Typically, the operations suite in an accounting system includes three main modules – Inventory Control, Order Entry and Purchase Orders. I like to classify these modules as action modules vs. support modules.
There are two “action modules” in an operation suite and one “support module” that enables action modules to perform. The action modules are Order Entry and Purchase Orders. The support module is Inventory Control.
THE ACTION MODULES
Users process sales orders through the Order Entry module. Order processing functionality is critical to most enterprises because it allows the company’s stream of life – the revenue stream – to flow.
Users control the purchasing of products for resale by using the Purchase Order module. This end of the operations process is also critical. If users handle the purchase process effectively, they can maintain adequate stock to meet customer demands. Purchasers also utilize this module to maintain supplier details and control supplier transactions.
When we think of our business processes, we naturally think of actions – processing sales, purchasing product, shipping product and handling adjustments. In our haste to get to the actions, we can sometimes neglect the importance of the support modules. We must consider what a smooth-running operations suite provides by asking some key questions.
Can customer service representatives be confident that items are priced correctly for a particular customer? Can they be sure that sales prices are accurately reflected? Can purchasers be comfortable that product costs will be accurately recorded in the item records? Can they rely on the system to alert them when quantities are getting low?
If we want to answer yes to these questions we must spend time setting up the Inventory Control module correctly.
THE SUPPORT MODULE
The Inventory Control module is critical to the smooth processing of an organization’s operations. It must be properly configured if the sales processing actions and purchase procedures are to be used effectively. This article explores some key components of the Inventory Control module.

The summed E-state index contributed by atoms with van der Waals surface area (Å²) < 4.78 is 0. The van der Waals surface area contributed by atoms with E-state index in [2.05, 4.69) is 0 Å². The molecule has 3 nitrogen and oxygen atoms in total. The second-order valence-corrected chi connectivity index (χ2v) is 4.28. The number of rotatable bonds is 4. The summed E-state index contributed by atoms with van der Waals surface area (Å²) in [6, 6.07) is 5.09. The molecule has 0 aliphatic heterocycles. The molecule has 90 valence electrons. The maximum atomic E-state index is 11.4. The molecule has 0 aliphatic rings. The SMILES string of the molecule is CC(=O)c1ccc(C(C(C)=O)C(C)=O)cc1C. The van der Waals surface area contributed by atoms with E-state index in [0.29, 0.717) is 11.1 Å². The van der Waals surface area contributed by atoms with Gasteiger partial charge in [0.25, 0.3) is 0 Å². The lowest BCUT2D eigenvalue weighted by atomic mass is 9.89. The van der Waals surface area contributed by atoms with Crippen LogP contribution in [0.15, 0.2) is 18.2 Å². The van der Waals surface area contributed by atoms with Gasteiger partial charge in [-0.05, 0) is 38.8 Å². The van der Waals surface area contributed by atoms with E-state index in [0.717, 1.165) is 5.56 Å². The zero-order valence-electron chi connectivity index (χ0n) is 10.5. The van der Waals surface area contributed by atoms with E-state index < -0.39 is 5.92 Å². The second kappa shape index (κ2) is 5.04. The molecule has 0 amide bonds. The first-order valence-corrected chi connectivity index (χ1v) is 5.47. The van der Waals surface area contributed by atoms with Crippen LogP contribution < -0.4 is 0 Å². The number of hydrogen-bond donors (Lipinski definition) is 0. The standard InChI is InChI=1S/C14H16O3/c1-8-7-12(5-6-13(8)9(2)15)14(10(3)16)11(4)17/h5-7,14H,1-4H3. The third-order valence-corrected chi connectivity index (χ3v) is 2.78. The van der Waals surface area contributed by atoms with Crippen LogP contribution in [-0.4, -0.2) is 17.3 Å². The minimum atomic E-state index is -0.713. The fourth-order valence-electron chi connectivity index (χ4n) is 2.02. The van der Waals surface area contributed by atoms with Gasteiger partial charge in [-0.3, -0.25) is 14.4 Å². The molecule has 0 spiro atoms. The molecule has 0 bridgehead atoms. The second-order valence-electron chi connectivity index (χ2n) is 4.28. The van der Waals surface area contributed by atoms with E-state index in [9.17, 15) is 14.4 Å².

Although it seems obvious that item codes should be designed properly for an efficient and effective sales operation, this step is often neglected. The reason is that proper item design can be difficult. Thankfully, modern accounting software like Sage 300 provides many options in this area. In addition to the core item number, users are able to include customer item numbers, manufacturers’ product codes and supplier item codes. System designers can reap huge benefits in sales and purchase processing when they take the time to define items carefully.
In a perfect world, there would be a single price for every one of our products. In the real world, there are multiple issues that have an effect on our selling price. The Inventory Control module must provide flexibility to support the sales process. An effective Inventory Control module will support many different price lists, volume and customer-based discounts, sale prices, currency-based pricing and contract pricing. When a system designer takes the time to set up pricing properly, the Inventory Control module will provide essential information to the order processing system
Did you make a profit this year? Did you make money this month or how about on this particular sale? Any business needs to know the profit on their products or services. In a competitive sales environment, customer service or sales personnel can only negotiate well if they know the bottom line, if they know how aggressive they can be on pricing. Businesses maintain costing in the Inventory Control module. Therefore, it is essential that that module has the ability to handle costs and adjustments from purchase transactions as well as currency issues, shipping costs, import duties and other issues that determine true landed cost. In order to truly support the purchase transactions, system designers must ensure that the Inventory Control module is set up to handle costs effectively.
Counts and Adjustments
Periodically, adjustments are required to quantities, costs or both. There are many reasons for this including annually inventory counts, shrinkage, mass price changes, value write-downs and processing errors. Users can process these adjustments easily if the Inventory Control module has the necessary functionality for adjustments and it is set up properly. A poorly configured Inventory Control module can make this process very difficult.
It’s always nice to think about actions when implementing operations software for your company. The thought of efficient and profitable sales transactions and a well-oiled supply chain is an exciting thing to plan for. Put a lot more thought to setting up the Inventory Control module than you might think necessary. It will help you realize your dreams and profit and efficiency.